While 27 pit bulls does not sound like a lot of dogs, this is large number for this community. Chaffee County is a sparsely populated area and only has 17,809 residents. The surrounding counties also have a low population density making it unlikely many people from elsewhere would visit this shelter to adopt dogs. This equates to a pit bull intake and adoption rate of 1.52 pit bulls per 1,000 people. As a comparison, I estimate New Jersey animal shelters collectively only take in approximately 1.15 pit bulls per 1,000 people and would only need to adopt out 0.70 pit bulls per 1,000 people to achieve no kill for our state’s pit bulls. Additionally, Ark Valley Humane Society took in 35% more pit bulls during the year they saved all of these dogs compared to the prior year when the shelter killed 40% of its pit bulls. Thus, Ark Valley Humane Society adopted out all if its pit bulls despite taking in significantly more pit bulls per capita than New Jersey animal shelters do as a whole.

Ark Valley Humane Society likely quickly adopted out its pit bulls. While the shelter did not disclose the time it took pit bulls to get adopted, we can come up with a reasonable estimate. Pit bulls made up 6% of all dogs taken in and the shelter’s average length of stay for dogs was 11.8 days. Typically, pit bulls stay 2-4 times longer than other dogs at high performing no kill animal control shelters. Using these numbers and some simple algebra, we can estimate pit bulls took 22.3 days, 31.6 days, and 40 days to get adopted assuming the pit bull average length of stay was 2 times, 3 times, and 4 times longer than other dogs. Even if pit bulls stayed at the shelter 5 times longer than other breeds, pit bulls would only take 47.6 days to get adopted. Furthermore, the fact that all pit bulls impounded in 2013 were adopted out during the year also supports the notion pit bulls left the shelter quickly. As a result, claims that pit bulls take “forever’ to get adopted are simply untrue.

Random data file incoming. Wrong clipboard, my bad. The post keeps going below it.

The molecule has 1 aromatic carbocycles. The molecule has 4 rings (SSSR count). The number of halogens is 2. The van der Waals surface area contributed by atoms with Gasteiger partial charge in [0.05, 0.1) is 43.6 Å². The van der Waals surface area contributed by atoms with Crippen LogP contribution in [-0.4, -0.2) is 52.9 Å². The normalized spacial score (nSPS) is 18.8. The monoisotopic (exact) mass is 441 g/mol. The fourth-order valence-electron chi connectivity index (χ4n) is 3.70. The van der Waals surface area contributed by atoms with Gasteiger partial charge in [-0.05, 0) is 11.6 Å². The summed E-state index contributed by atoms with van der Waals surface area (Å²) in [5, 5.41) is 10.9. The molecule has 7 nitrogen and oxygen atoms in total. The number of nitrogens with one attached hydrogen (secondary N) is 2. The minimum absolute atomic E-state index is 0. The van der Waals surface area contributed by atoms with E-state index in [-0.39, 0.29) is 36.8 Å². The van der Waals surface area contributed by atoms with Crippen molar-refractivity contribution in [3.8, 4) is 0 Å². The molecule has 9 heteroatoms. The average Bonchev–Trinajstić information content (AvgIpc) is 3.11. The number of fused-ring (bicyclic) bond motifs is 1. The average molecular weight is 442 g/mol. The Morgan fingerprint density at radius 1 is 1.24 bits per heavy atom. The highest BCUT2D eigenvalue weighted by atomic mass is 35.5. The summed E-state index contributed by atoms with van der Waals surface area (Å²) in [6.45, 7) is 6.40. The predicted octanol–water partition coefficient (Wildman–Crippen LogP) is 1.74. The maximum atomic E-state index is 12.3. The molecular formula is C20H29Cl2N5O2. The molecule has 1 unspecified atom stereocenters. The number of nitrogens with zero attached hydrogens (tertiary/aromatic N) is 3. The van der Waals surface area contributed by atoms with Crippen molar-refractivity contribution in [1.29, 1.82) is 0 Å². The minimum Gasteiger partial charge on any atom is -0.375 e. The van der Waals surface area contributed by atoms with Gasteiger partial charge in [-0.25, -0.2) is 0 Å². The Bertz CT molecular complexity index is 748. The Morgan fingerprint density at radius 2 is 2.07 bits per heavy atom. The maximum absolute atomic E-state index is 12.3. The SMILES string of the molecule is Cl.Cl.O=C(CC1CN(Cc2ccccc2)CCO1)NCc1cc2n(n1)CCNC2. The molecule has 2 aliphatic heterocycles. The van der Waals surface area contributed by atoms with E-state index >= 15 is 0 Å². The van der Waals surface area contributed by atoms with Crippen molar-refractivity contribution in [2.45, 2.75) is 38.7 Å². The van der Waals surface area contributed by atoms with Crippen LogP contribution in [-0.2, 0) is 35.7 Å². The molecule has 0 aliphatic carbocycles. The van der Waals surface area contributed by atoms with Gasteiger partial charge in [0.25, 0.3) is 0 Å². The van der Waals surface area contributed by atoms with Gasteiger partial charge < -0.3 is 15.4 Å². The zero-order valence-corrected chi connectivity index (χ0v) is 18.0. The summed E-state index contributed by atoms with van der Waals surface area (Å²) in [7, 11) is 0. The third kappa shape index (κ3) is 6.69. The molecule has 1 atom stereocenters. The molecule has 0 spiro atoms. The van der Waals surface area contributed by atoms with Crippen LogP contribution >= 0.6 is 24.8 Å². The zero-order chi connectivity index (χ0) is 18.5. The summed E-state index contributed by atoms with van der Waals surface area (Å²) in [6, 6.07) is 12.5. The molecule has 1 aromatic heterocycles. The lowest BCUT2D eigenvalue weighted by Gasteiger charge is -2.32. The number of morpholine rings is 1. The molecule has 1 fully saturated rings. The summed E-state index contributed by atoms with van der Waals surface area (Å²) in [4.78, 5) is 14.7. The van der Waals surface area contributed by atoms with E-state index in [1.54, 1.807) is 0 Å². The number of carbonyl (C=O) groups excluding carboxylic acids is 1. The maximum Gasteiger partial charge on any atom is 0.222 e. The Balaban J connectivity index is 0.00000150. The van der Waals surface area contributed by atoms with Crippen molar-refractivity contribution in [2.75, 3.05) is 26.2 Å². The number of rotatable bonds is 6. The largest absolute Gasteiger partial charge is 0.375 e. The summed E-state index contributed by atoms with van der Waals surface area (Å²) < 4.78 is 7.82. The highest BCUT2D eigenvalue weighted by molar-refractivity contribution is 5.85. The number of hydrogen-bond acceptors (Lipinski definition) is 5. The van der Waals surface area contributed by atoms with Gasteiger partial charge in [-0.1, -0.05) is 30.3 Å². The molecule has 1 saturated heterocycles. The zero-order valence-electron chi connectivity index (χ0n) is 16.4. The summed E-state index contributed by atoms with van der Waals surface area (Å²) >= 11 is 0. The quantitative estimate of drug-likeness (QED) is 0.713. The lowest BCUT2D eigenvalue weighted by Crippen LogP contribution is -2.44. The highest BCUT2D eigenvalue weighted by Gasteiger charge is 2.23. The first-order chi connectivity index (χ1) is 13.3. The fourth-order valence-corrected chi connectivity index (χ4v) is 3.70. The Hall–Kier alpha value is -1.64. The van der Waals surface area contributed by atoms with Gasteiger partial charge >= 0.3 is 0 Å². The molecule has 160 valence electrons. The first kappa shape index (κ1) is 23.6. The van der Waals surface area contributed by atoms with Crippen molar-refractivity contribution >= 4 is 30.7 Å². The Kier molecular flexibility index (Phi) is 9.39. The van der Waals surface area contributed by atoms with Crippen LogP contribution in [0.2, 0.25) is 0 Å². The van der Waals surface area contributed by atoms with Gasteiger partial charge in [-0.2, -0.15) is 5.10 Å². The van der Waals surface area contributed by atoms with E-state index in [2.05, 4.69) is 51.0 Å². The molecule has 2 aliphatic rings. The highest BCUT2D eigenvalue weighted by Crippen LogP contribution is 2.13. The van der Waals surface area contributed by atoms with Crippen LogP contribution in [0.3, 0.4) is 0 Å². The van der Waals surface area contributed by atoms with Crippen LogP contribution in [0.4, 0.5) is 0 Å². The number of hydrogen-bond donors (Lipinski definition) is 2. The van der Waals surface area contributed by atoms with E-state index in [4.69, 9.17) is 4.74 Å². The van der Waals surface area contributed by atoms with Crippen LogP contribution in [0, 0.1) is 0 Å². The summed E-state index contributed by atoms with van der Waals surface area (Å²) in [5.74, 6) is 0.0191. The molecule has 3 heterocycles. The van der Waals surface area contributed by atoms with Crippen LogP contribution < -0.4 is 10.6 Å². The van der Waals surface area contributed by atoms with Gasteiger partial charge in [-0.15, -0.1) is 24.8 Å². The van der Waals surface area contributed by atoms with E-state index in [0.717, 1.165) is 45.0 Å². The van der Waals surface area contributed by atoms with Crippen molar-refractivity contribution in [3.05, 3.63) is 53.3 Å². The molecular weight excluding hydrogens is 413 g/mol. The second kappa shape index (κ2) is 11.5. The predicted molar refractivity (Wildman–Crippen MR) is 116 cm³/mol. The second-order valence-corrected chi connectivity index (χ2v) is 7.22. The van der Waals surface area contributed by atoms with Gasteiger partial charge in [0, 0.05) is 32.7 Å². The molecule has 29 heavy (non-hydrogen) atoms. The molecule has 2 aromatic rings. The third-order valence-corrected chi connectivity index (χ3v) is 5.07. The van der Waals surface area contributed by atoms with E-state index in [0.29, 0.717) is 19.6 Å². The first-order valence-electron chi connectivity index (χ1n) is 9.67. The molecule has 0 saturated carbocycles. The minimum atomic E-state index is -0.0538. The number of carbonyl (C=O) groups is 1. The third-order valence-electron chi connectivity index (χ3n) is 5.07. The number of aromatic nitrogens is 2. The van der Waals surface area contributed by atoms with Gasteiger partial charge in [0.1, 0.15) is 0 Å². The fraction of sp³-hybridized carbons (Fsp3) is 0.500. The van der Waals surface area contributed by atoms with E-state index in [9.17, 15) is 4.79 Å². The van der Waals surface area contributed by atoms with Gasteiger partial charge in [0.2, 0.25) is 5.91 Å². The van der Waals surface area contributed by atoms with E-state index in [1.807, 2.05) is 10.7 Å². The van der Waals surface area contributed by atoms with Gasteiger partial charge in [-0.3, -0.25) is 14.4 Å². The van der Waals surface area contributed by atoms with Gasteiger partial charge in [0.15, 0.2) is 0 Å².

Local Shelters Need to Stop Making Excuses and Work on Saving Our State’s Pit Bulls

Many other shelters are saving their pit bulls. For example, Longmont Humane Society, which serves a similar demographic in a more suburban area of Colorado, saves 96% of its pit bulls and takes in roughly 3 times as many pit bulls per capita than the average New Jersey animal shelter. Kansas City, Missouri’s animal control shelter, KC Pet Project, takes in nearly 3 times as many pit bulls per capita than the typical New Jersey animal shelter and has a pit bull save rate close to 90%. Thus, many shelters across the nation are saving their pit bulls.